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Stop this silly parental mollycoddling

PUBLISHED: 14:55 12 July 2018 | UPDATED: 14:55 12 July 2018

Friends watching tv. Picture Getty Images/iStockphoto.

Friends watching tv. Picture Getty Images/iStockphoto.

Archant

Sometimes I despair for the mistakes of my generation of parents.

Ten-year-olds growing up half a century ago had more nous and common sense than the hapless child-ults emerging clueless from today’s cosy cocoon of over-protective parents.

Fusspots, indulgent ‘helicopter’ parenting and mollycoddling mean some of the most highly-qualified young people of all time have no idea how real life works because they’re so used to their parents doing it all for them.

In the year when a record number of first-class degrees were handed out, the practical life skills of these high-flier graduates are shockingly lacking.

And their parents’ insistence to baby fully capable young adults are to blame for constantly thinking for them, bailing them out and doing for them what they should do for themselves.

They’re bringing up a generation that fizzes with self-belief and entitlement, convinced they deserve that “decent job in finance”, whatever that might mean, but have no idea that a vacuum cleaner needs to be plugged in to electricity, 
how to read a train timetable or speak to a stranger on the telephone.

Like open-mouthed baby birds in a nest, they look to their parents to sort their lives, from pairing their socks to booking travel tickets, providing cars and pandering to their every whim, just as they did with toddlers.

Embarrassingly, many of us don’t think twice before treating our child-ults like toddlers, wanting to ‘look after’ them for as long as we possibly can and protect them from the big bad world and the responsibility we had to take from our late teens.

But we’re doing the millennial generation no favours. The words rod and own back spring to mind as they happily nest back in the family home as grown up full-time workers, reverting to the role of spoiled child without hesitation, regret or even mild embarrassment.

This hit home as I helped load three years of my son’s accumulated student tat into my car as he moved out of his shared house. Eight young males vacating their party house hoping for returned deposits, in full, from the landlord.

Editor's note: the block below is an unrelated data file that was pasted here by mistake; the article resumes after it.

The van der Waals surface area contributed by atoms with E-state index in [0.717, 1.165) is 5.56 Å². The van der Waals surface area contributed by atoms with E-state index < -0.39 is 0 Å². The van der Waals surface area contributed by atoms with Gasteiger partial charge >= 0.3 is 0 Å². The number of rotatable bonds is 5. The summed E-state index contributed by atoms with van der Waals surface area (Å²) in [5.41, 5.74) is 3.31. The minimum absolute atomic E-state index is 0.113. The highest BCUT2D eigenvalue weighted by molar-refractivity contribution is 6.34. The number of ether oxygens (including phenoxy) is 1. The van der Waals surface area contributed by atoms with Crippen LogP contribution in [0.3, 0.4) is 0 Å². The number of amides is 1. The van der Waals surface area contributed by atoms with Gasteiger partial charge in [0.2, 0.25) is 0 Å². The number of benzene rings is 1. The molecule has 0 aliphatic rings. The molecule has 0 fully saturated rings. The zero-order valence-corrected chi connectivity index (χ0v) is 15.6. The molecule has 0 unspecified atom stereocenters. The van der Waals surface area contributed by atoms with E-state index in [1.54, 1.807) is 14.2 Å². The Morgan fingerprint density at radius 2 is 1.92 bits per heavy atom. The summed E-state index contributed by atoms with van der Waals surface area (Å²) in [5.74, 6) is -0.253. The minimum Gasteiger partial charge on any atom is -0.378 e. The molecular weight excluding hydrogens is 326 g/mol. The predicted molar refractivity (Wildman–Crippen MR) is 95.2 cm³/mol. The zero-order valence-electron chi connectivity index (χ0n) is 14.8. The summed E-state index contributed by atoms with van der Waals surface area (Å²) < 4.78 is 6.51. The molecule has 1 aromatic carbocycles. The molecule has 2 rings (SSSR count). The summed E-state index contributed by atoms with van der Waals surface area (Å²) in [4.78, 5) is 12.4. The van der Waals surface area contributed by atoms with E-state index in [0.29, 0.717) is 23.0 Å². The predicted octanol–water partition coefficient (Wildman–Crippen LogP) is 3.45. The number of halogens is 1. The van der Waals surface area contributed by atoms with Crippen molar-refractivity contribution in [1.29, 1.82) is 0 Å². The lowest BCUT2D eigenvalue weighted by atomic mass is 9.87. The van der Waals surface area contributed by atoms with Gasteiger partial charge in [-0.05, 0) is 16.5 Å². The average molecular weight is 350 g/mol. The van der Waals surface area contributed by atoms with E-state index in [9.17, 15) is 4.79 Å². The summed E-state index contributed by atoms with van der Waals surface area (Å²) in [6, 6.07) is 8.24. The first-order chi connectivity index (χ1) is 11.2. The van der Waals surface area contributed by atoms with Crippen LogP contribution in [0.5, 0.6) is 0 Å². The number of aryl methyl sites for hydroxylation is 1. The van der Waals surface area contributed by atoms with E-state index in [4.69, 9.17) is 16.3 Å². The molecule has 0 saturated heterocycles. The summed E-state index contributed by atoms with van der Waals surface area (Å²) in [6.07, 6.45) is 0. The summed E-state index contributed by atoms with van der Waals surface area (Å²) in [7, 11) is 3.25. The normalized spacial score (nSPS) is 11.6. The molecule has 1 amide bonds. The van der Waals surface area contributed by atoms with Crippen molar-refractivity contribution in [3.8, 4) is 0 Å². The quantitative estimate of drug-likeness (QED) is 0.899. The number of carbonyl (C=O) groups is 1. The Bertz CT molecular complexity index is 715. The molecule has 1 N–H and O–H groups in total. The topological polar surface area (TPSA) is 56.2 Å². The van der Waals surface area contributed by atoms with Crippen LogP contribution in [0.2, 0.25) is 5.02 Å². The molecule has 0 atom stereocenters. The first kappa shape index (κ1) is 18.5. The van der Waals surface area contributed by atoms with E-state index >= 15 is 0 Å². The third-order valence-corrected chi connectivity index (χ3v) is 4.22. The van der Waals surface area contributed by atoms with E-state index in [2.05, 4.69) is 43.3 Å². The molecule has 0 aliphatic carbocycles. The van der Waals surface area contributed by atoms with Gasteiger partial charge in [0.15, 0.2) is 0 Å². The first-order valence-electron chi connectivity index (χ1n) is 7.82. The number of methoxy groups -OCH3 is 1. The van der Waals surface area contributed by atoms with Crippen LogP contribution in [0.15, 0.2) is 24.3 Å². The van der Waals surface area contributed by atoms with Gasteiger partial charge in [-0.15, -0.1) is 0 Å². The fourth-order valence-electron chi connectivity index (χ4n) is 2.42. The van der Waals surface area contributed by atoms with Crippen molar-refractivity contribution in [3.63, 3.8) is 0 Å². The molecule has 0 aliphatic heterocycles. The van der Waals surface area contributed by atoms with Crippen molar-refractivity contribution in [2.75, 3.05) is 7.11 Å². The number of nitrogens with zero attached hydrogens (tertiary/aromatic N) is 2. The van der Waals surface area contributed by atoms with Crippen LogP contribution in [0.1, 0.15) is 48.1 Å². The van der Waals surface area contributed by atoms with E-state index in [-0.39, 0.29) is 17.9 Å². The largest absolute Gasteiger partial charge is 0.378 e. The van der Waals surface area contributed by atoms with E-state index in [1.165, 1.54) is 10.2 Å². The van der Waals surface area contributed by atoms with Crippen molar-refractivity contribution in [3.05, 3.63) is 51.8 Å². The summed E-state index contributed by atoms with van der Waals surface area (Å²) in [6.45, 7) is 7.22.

Inside, a mother, wearing latex gloves, was scrubbing her son’s room in 26-degree heat while the rest of us were planning lunch.

What was she thinking? Her son was an adult, more than capable of cleaning up his own mess, but she was on her hands and knees disinfecting two years of mucky student living while her son was downstairs, feet up, with his mates watching the World Cup.

She cut a solitary figure as 
us refusnik mothers handed our sons bottles of bleach and scourers and left them to it. My son knew better than to even throw me a pleading look for help. Not on your nelly. Your mess, your job, matey. It’s called responsibility.

We can blame the housing market, the government, job market, general parental worry all we like, making young adults dependent and doing everything for them turns them into Wet Walters and us into mega-mugs.

Sports coaching and private tutoring is all well and good, but the following life skills are worth more to their future growth and success. They must...

1 Make and change their own bed. A grown man clueless about his own duvet cover is a shocker.

2 Read bus and train timetables and plan their own trips. Travelling independently should be a cinch by 16.

3 Do their washing and ironing.

4 Make their own doctor and dentist appointments. It’s incredible how many young adults are terrified of simple phone calls.

5 Master a repertoire of simple meals and be part of a family cooking rota.

6 Clean the bathroom and keeping their own bedroom tidy.

7 Bleed a radiator –a winter away from home in a student house can be hypothermic with a broken radiator.

8 Now how to use a lawnmower and basic gardening skills.

9 Work out a monthly budget.

10 Master basic decorating skills and the difference between emulsion and gloss.

Finally, and this is a contentious but vital parenting responsibility, charge any working adult child ‘keep.’ Everyone needs to learn there’s no such thing as a free dinner. The fridge doesn’t miraculously fill itself and the water gets hot.

It might not be about needing more money in the family pot, but it’s about teaching the value of money, how to plan their spending and how much it really costs to run a house.

Some parents put ‘keep’ money in an account to help with a child’s house deposit while they learn what ‘disposable income’ really means.

Every one of the above might not be achieved without a fight, or at least hefty encouragement and negotiation, but a teenager’s transition from child to young adult will be so much easier and character-building than any number of qualifications.


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